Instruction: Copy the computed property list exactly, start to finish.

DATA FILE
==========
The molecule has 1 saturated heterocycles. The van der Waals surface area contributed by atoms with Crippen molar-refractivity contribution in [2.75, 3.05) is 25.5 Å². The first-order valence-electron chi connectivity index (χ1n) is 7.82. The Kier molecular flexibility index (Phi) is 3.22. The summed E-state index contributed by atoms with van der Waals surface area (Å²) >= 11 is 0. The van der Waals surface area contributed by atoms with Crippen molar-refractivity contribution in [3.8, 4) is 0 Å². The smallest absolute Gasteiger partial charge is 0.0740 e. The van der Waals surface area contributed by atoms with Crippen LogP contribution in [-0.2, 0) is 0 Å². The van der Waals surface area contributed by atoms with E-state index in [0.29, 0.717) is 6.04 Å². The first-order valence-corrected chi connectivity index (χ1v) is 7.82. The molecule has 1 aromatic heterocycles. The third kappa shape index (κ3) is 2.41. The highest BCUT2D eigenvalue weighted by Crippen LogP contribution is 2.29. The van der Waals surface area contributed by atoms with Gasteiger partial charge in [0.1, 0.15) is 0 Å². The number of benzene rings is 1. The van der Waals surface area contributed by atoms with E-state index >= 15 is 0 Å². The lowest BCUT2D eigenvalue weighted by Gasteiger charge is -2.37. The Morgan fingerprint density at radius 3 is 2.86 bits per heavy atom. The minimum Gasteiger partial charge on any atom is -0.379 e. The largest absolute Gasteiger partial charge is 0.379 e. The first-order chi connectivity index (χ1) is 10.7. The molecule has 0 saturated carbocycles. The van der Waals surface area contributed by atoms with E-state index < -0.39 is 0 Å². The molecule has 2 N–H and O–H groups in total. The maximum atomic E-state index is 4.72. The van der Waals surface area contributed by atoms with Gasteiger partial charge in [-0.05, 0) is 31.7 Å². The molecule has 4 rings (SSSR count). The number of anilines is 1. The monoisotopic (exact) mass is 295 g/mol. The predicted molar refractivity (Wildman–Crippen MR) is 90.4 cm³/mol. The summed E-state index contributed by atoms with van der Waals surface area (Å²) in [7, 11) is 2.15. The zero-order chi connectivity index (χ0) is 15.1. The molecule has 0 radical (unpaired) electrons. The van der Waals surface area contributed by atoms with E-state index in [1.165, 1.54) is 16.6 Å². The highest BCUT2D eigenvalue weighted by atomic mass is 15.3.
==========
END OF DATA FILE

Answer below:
The molecule has 1 saturated heterocycles. The van der Waals surface area contributed by atoms with Crippen molar-refractivity contribution in [2.75, 3.05) is 25.5 Å². The first-order valence-electron chi connectivity index (χ1n) is 7.82. The Kier molecular flexibility index (Phi) is 3.22. The summed E-state index contributed by atoms with van der Waals surface area (Å²) >= 11 is 0. The van der Waals surface area contributed by atoms with Crippen molar-refractivity contribution in [3.8, 4) is 0 Å². The smallest absolute Gasteiger partial charge is 0.0740 e. The van der Waals surface area contributed by atoms with Crippen LogP contribution in [-0.2, 0) is 0 Å². The van der Waals surface area contributed by atoms with E-state index in [0.29, 0.717) is 6.04 Å². The first-order valence-corrected chi connectivity index (χ1v) is 7.82. The molecule has 1 aromatic heterocycles. The third kappa shape index (κ3) is 2.41. The highest BCUT2D eigenvalue weighted by Crippen LogP contribution is 2.29. The van der Waals surface area contributed by atoms with Gasteiger partial charge in [0.1, 0.15) is 0 Å². The number of benzene rings is 1. The van der Waals surface area contributed by atoms with E-state index >= 15 is 0 Å². The lowest BCUT2D eigenvalue weighted by Gasteiger charge is -2.37. The Morgan fingerprint density at radius 3 is 2.86 bits per heavy atom. The minimum Gasteiger partial charge on any atom is -0.379 e. The largest absolute Gasteiger partial charge is 0.379 e. The first-order chi connectivity index (χ1) is 10.7. The molecule has 0 saturated carbocycles. The van der Waals surface area contributed by atoms with E-state index < -0.39 is 0 Å². The molecule has 2 N–H and O–H groups in total. The maximum atomic E-state index is 4.72. The van der Waals surface area contributed by atoms with Gasteiger partial charge in [-0.05, 0) is 31.7 Å². The molecule has 4 rings (SSSR count). The number of anilines is 1. The monoisotopic (exact) mass is 295 g/mol. The predicted molar refractivity (Wildman–Crippen MR) is 90.4 cm³/mol. The summed E-state index contributed by atoms with van der Waals surface area (Å²) in [7, 11) is 2.15. The zero-order chi connectivity index (χ0) is 15.1. The molecule has 0 radical (unpaired) electrons. The van der Waals surface area contributed by atoms with E-state index in [1.165, 1.54) is 16.6 Å². The highest BCUT2D eigenvalue weighted by atomic mass is 15.3.